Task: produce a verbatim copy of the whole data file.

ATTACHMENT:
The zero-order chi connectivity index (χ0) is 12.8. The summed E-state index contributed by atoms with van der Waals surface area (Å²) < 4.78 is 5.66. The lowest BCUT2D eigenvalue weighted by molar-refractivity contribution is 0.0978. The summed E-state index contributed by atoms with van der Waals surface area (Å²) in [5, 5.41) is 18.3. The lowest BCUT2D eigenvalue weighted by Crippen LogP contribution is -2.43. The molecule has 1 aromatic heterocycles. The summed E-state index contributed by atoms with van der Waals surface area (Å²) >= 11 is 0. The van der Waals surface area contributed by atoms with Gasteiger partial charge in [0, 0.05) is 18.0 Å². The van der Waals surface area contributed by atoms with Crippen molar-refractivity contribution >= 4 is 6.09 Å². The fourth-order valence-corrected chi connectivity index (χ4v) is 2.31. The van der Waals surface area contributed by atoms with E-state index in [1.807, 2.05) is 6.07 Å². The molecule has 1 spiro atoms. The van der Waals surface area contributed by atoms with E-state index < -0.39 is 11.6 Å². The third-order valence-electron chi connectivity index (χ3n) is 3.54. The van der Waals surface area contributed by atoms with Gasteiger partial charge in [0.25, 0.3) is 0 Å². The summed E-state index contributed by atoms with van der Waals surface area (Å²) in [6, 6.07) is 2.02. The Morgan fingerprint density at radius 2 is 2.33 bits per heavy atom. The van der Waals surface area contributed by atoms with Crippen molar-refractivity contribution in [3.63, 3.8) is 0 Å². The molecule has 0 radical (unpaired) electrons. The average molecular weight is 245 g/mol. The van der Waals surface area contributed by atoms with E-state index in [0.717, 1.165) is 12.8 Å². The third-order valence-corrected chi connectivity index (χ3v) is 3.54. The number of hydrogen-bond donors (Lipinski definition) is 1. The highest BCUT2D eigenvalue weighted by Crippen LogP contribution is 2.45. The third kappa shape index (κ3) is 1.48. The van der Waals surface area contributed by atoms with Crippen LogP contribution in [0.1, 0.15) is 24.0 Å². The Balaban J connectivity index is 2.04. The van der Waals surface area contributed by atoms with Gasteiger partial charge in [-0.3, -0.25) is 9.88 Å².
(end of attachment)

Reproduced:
The zero-order chi connectivity index (χ0) is 12.8. The summed E-state index contributed by atoms with van der Waals surface area (Å²) < 4.78 is 5.66. The lowest BCUT2D eigenvalue weighted by molar-refractivity contribution is 0.0978. The summed E-state index contributed by atoms with van der Waals surface area (Å²) in [5, 5.41) is 18.3. The lowest BCUT2D eigenvalue weighted by Crippen LogP contribution is -2.43. The molecule has 1 aromatic heterocycles. The summed E-state index contributed by atoms with van der Waals surface area (Å²) >= 11 is 0. The van der Waals surface area contributed by atoms with Gasteiger partial charge in [0, 0.05) is 18.0 Å². The van der Waals surface area contributed by atoms with Crippen molar-refractivity contribution >= 4 is 6.09 Å². The fourth-order valence-corrected chi connectivity index (χ4v) is 2.31. The van der Waals surface area contributed by atoms with E-state index in [1.807, 2.05) is 6.07 Å². The molecule has 1 spiro atoms. The van der Waals surface area contributed by atoms with E-state index < -0.39 is 11.6 Å². The third-order valence-electron chi connectivity index (χ3n) is 3.54. The van der Waals surface area contributed by atoms with Gasteiger partial charge in [0.25, 0.3) is 0 Å². The summed E-state index contributed by atoms with van der Waals surface area (Å²) in [6, 6.07) is 2.02. The Morgan fingerprint density at radius 2 is 2.33 bits per heavy atom. The van der Waals surface area contributed by atoms with Crippen molar-refractivity contribution in [3.63, 3.8) is 0 Å². The molecule has 0 radical (unpaired) electrons. The average molecular weight is 245 g/mol. The van der Waals surface area contributed by atoms with E-state index in [0.717, 1.165) is 12.8 Å². The third-order valence-corrected chi connectivity index (χ3v) is 3.54. The number of hydrogen-bond donors (Lipinski definition) is 1. The highest BCUT2D eigenvalue weighted by Crippen LogP contribution is 2.45. The third kappa shape index (κ3) is 1.48. The van der Waals surface area contributed by atoms with Crippen LogP contribution in [0.1, 0.15) is 24.0 Å². The Balaban J connectivity index is 2.04. The van der Waals surface area contributed by atoms with Gasteiger partial charge in [-0.3, -0.25) is 9.88 Å².